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Is it good to be ambidextrous? I have heard this question quite a few times! Sometimes parents of kids who are switching hands have asked, and at other times I have heard the questions from adults who enjoy their ambidexterity!
I am going to try to answer this question from an occupational therapy point of view.
This page covers:
Occupational therapists are concerned with function – in a nutshell, we ask “Can this person carry out the work he/she needs to do, and if not, how can we help achieve this goal?”.
The work of children is to play, learn self care, and to enter a world of learning, that includes reading, writing and calculating.
If anything is hindering a child from being able to play effectively, from carrying out self care tasks, or holds a child back from learning efficiently, then an occupational therapist will try to get to the bottom of the causes.
a teacher picks up that a child is switching hands when holding a
pencil, or when cutting with scissors, it is a concern because the child
will probably be falling behind his or her peers in those activities.
So if your child keeps switching hands when using a pencil or scissors, then your child is not learning to specialize a hand for that task.
Learning to control a pencil in order to draw and write takes a lot of fine motor control. If your child is spending a lot of mental and physical effort in learning to control the pencil, there is less energy to spare for the actual learning process. When one hand is used consistently for a task, then that hand usually becomes specialised in the task.
The occupational therapist would want to help your child to become efficient and effective at controlling the pencil and for this reason, and would want to figure out which hand is your child’s dominant or specialized hand for the task.
Once the hand “dominance” has been established, the occupational therapist would then work on helping that hand become proficient and efficient at using scissors and pencils.
The definition of true ambidexterity is being able to do a task equally well with either hand or with both hands at the same time (Oxford Dictionary).
Unfortunately, most of the kids who get referred for OT assessments are
not doing the task equally well with either hand – they are doing the
task badly no matter which hand they use! And because of this, they are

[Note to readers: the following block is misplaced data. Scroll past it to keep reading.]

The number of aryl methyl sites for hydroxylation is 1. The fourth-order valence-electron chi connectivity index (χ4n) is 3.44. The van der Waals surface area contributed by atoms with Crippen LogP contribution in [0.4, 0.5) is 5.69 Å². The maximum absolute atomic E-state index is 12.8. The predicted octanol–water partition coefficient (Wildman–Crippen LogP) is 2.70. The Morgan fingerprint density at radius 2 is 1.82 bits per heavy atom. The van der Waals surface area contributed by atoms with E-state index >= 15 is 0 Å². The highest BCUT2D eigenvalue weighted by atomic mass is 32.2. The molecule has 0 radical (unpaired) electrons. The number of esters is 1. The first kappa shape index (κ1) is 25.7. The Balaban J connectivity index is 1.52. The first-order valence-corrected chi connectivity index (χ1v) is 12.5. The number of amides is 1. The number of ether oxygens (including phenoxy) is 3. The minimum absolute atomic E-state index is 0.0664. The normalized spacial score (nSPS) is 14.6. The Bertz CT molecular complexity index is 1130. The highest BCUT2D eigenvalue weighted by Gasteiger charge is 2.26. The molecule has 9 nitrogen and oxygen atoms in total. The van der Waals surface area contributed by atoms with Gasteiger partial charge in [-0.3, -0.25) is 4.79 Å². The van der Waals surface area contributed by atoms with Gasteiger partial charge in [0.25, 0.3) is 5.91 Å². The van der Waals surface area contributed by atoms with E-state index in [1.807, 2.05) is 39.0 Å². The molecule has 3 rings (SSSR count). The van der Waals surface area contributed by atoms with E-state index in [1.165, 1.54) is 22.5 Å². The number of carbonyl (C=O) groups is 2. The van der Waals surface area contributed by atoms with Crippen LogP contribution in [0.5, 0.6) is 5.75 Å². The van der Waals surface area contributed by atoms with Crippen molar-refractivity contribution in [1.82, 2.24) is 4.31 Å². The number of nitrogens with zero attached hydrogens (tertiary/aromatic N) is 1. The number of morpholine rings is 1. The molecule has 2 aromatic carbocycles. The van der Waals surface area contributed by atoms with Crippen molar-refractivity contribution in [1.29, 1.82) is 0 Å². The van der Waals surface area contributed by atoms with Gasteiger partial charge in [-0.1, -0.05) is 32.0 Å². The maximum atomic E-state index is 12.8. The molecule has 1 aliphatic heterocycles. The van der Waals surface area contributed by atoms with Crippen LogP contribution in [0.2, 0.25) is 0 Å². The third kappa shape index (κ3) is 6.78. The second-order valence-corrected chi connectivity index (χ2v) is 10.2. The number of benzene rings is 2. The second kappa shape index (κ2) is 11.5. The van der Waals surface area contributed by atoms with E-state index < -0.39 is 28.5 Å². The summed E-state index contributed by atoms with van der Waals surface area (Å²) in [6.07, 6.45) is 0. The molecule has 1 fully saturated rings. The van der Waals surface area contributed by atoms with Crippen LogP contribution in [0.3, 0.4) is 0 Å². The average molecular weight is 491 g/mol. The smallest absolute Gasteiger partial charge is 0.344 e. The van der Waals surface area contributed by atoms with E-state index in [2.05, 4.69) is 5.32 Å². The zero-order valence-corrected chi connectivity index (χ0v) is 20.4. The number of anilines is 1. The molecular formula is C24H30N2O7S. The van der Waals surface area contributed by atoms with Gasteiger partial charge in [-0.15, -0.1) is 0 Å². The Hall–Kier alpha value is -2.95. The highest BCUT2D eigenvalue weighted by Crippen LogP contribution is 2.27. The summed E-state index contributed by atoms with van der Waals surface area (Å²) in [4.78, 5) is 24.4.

at risk of falling behind their peers in the classroom, which is why the
teacher is concerned.
In my correspondence with those promoting ambidexterity, they have often referred to famous “ambidextrous” people such as cricketer Sachin Tendulkar, who uses his left hand for writing, and his
right hand for batting and bowling. Tennis player Rafael Nadal uses
his right hand for writing but plays tennis with his racquet in his left
I would say that these people may not be truly ambidextrous,
because the quality of their writing may likely not be the same with
either hand, and the quality of their cricket or tennis playing may likely not be the same with either hand. (I stand open to correction on this, though!)
A better term to describe them may be “mixed handed” – where certain tasks are carried out well with one hand and other tasks more proficiently with the other hand. The point is that one hand has become specialized in a specific task!
Recent research suggests that handedness occurs on a continuum, with strongly right-handed people at one end of the continuum, and strongly left-handed people at the other end of the continuum. These people consistently use one specialized hand across a variety of tasks. Research literature is beginning to refer to such people as being “consistently right handed” or “consistently left handed”.
In between these 2 ends are people who are referred to as “inconsistently left handed” or “inconsistently right handed” – this means that they tend to use one hand for some tasks and the other hand for other tasks. (Examples of tasks used in the research included writing, brushing one’s teeth, combing one’s hair, throwing a ball and cutting with scissors.)
Researching handedness in this way (on a continuum) is still a fairly recent occurrence, and new findings are emerging.
Some of these studies point out advantages that “inconsistent handed” people seem to enjoy, which is possibly owing to better interaction (communication) between the two hemispheres of the brain. Other studies have pointed out that “mixed handed” children may struggle more with some aspects of learning in the early years of school.
You may wish to read more on these studies for yourself - these are some of the articles I found helpful:
If your child is about to enter formal schooling (age 5-6) and has not yet developed a specialised hand for using a pencil and cutting with scissors, then I really recommend that you take your child to an occupational therapist, who can assess your child and help take the necessary steps as soon as possible.
Once it has been established which hand your child needs to use for writing and cutting, then, in consultation with your OT, give your child as much practice as possible in developing the strength and dexterity of the chosen hand.
Try these hand exercises, finger exercises and easy cutting activities (there's a free cutting template on that page!) You may even notice an improvement in self care skills (doing buttons, eating with a knife and fork) as your child's preferred hand improves in its skill and dexterity.
You can also read about a few underlying reasons why a child may be switching hands and what to do about it.
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1. Oxford Dictionary https://en.oxforddictionaries.com/definition/ambidextrous (retrieved 06 March 2017)
2. McDougall, Bunty. Ambidextrousness - why one hand is better than two. 9 September 2016 (retrieved 25 February 2017)
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